For all those about to write, I want to thank you!
|Dear StoryMaster, StoryMistress, friends and Writers of Writing.Com,
Six years ago, I stumbled across a desolate looking site basically on accident. I say desolate because it wasn’t much as far as a site you see nowadays goes. Back then, it was an average site, today nobody would give it a second glance really. Anyhoo, I was bored one day and typed in a bunch of “writing” like dot coms, whatever I could think of. So, I randomly typed in “stories.com” just to see if there was anything I could read. I found a lot more. Back then, the site was only interactives. There was no accounts, there was no portfolio. You couldn’t create contests, there was no rating system, no WritingML. There was no IM system, no emailing, no way of contact with other people, except through the interactive stories we wrote.
Even though looking back on it, seeing how really primitive it was, in comparison to what we have now, I loved what it was. I loved being able to write and other people being able to read, add their own. My story (I believe it was “The Haunted House”) was one of the top stories on the site. That in itself made me proud. Made me feel like maybe I was a good writer and had good ideas. I am not quite sure if I had any other stories there, probably did, but they didn’t reach the impact of that story.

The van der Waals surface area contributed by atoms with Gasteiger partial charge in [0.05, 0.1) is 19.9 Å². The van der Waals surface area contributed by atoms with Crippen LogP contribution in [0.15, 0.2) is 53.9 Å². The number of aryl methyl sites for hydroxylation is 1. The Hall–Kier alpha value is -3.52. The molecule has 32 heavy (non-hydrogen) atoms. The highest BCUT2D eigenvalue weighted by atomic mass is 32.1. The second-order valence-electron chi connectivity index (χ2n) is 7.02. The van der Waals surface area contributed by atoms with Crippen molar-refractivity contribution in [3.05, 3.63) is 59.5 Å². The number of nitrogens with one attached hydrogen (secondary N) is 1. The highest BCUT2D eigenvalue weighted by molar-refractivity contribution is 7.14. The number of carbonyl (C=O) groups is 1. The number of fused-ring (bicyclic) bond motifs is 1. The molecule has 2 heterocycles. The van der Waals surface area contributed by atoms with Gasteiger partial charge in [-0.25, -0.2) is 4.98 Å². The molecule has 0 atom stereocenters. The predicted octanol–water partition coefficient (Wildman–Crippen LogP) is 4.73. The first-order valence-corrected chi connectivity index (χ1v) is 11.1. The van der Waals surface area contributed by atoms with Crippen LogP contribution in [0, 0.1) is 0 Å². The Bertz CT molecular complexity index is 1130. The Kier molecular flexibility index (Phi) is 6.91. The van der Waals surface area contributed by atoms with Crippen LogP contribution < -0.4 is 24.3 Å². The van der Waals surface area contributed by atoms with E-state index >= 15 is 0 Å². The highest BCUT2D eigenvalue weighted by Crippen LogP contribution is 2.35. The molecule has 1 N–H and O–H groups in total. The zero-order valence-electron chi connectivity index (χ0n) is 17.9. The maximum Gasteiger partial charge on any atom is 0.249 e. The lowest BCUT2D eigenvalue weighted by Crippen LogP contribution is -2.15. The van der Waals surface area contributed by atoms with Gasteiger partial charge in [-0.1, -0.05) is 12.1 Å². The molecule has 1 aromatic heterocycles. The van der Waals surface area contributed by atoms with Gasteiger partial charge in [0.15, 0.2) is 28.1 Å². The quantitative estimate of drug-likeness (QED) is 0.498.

I remember when I went there one day and suddenly it was this new place. I had my own email address! I had an account and I had a portfolio and it was awesome. Those other people were now... friends, comrades, people like me. Being able to have non-interactive items was the best thing in the world. I was able to write stories of my own. Of course, interactives were still high on my “love” list, because that’s what I was used to. They were the “thing” back in early New Stories.com. I loved being able to connect with other writers. I loved being able to roam in a world that was filled with people who loved to write; and not only were there kids, but adults! For somebody who was basically fourteen years old, that is awesome. Adult writers are basically the published, when you looked at it from my point of view. Adults who wrote like I did, didn’t spend time on the internet. Boy, was I wrong.
I loved being able to write, to have people who were the same as me, as geeky as me and were as funny/dorky as me too. Of course, I didn’t run around to every person and start up friendships. The people I knew in the beginning, I knew through my interactives. Then, another stupendous awesome thing came to Stories.com, and that was campfires. Another way of connecting and that’s basically how I had my little group of well... friends. Even though I knew who they were and we traded invites to campfires and wrote in each other’s interactives, we didn’t really get on a personal level. I stayed to myself for the most part and I wrote.